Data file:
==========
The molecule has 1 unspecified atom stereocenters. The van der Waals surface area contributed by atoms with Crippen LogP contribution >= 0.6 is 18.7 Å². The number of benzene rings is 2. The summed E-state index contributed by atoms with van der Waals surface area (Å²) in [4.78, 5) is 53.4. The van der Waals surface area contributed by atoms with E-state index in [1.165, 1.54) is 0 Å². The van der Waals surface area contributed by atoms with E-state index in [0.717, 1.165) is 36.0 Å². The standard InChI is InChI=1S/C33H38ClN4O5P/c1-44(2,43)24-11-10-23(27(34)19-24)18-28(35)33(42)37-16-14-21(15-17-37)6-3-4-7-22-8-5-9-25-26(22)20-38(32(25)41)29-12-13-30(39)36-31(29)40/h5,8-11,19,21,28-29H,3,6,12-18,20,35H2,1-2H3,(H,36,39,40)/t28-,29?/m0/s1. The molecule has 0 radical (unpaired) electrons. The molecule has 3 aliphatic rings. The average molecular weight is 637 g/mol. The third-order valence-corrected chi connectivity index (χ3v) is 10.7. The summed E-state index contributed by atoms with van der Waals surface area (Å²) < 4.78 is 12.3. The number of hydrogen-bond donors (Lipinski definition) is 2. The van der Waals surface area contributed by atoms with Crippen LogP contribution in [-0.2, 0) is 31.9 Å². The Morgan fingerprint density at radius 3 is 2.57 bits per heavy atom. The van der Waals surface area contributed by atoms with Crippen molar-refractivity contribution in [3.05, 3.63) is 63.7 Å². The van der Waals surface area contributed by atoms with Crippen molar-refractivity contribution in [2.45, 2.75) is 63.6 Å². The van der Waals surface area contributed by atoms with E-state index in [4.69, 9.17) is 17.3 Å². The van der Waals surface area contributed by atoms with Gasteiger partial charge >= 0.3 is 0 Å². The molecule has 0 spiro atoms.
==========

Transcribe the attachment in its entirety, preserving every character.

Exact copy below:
The molecule has 1 unspecified atom stereocenters. The van der Waals surface area contributed by atoms with Crippen LogP contribution >= 0.6 is 18.7 Å². The number of benzene rings is 2. The summed E-state index contributed by atoms with van der Waals surface area (Å²) in [4.78, 5) is 53.4. The van der Waals surface area contributed by atoms with E-state index in [1.165, 1.54) is 0 Å². The van der Waals surface area contributed by atoms with E-state index in [0.717, 1.165) is 36.0 Å². The standard InChI is InChI=1S/C33H38ClN4O5P/c1-44(2,43)24-11-10-23(27(34)19-24)18-28(35)33(42)37-16-14-21(15-17-37)6-3-4-7-22-8-5-9-25-26(22)20-38(32(25)41)29-12-13-30(39)36-31(29)40/h5,8-11,19,21,28-29H,3,6,12-18,20,35H2,1-2H3,(H,36,39,40)/t28-,29?/m0/s1. The molecule has 0 radical (unpaired) electrons. The molecule has 3 aliphatic rings. The average molecular weight is 637 g/mol. The third-order valence-corrected chi connectivity index (χ3v) is 10.7. The summed E-state index contributed by atoms with van der Waals surface area (Å²) < 4.78 is 12.3. The number of hydrogen-bond donors (Lipinski definition) is 2. The van der Waals surface area contributed by atoms with Crippen LogP contribution in [-0.2, 0) is 31.9 Å². The Morgan fingerprint density at radius 3 is 2.57 bits per heavy atom. The van der Waals surface area contributed by atoms with Crippen molar-refractivity contribution in [3.05, 3.63) is 63.7 Å². The van der Waals surface area contributed by atoms with Crippen molar-refractivity contribution in [2.45, 2.75) is 63.6 Å². The van der Waals surface area contributed by atoms with E-state index in [4.69, 9.17) is 17.3 Å². The van der Waals surface area contributed by atoms with Gasteiger partial charge >= 0.3 is 0 Å². The molecule has 0 spiro atoms.